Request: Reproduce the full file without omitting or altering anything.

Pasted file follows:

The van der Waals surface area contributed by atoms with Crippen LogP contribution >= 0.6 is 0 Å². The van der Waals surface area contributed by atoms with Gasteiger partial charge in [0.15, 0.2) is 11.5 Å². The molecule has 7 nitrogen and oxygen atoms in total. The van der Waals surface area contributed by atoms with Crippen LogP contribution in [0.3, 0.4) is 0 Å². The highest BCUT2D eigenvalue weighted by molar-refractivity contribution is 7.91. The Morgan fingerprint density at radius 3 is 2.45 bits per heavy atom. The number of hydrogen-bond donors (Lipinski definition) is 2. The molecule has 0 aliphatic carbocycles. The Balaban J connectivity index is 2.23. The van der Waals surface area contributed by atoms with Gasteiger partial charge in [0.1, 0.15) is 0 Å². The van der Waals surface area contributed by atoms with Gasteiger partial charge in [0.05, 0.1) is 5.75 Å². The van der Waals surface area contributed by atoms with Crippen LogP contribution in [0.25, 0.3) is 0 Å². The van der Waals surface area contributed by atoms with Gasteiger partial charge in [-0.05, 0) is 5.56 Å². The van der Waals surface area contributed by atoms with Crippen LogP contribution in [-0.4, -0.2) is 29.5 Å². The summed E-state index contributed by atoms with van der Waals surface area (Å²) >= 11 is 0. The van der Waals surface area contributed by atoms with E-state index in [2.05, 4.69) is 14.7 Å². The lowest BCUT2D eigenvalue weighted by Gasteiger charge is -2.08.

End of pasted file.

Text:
The van der Waals surface area contributed by atoms with Crippen LogP contribution >= 0.6 is 0 Å². The van der Waals surface area contributed by atoms with Gasteiger partial charge in [0.15, 0.2) is 11.5 Å². The molecule has 7 nitrogen and oxygen atoms in total. The van der Waals surface area contributed by atoms with Crippen LogP contribution in [0.3, 0.4) is 0 Å². The highest BCUT2D eigenvalue weighted by molar-refractivity contribution is 7.91. The Morgan fingerprint density at radius 3 is 2.45 bits per heavy atom. The number of hydrogen-bond donors (Lipinski definition) is 2. The molecule has 0 aliphatic carbocycles. The Balaban J connectivity index is 2.23. The van der Waals surface area contributed by atoms with Gasteiger partial charge in [0.1, 0.15) is 0 Å². The van der Waals surface area contributed by atoms with Gasteiger partial charge in [0.05, 0.1) is 5.75 Å². The van der Waals surface area contributed by atoms with Crippen LogP contribution in [0.25, 0.3) is 0 Å². The van der Waals surface area contributed by atoms with Gasteiger partial charge in [-0.05, 0) is 5.56 Å². The van der Waals surface area contributed by atoms with Crippen LogP contribution in [-0.4, -0.2) is 29.5 Å². The summed E-state index contributed by atoms with van der Waals surface area (Å²) >= 11 is 0. The van der Waals surface area contributed by atoms with E-state index in [2.05, 4.69) is 14.7 Å². The lowest BCUT2D eigenvalue weighted by Gasteiger charge is -2.08.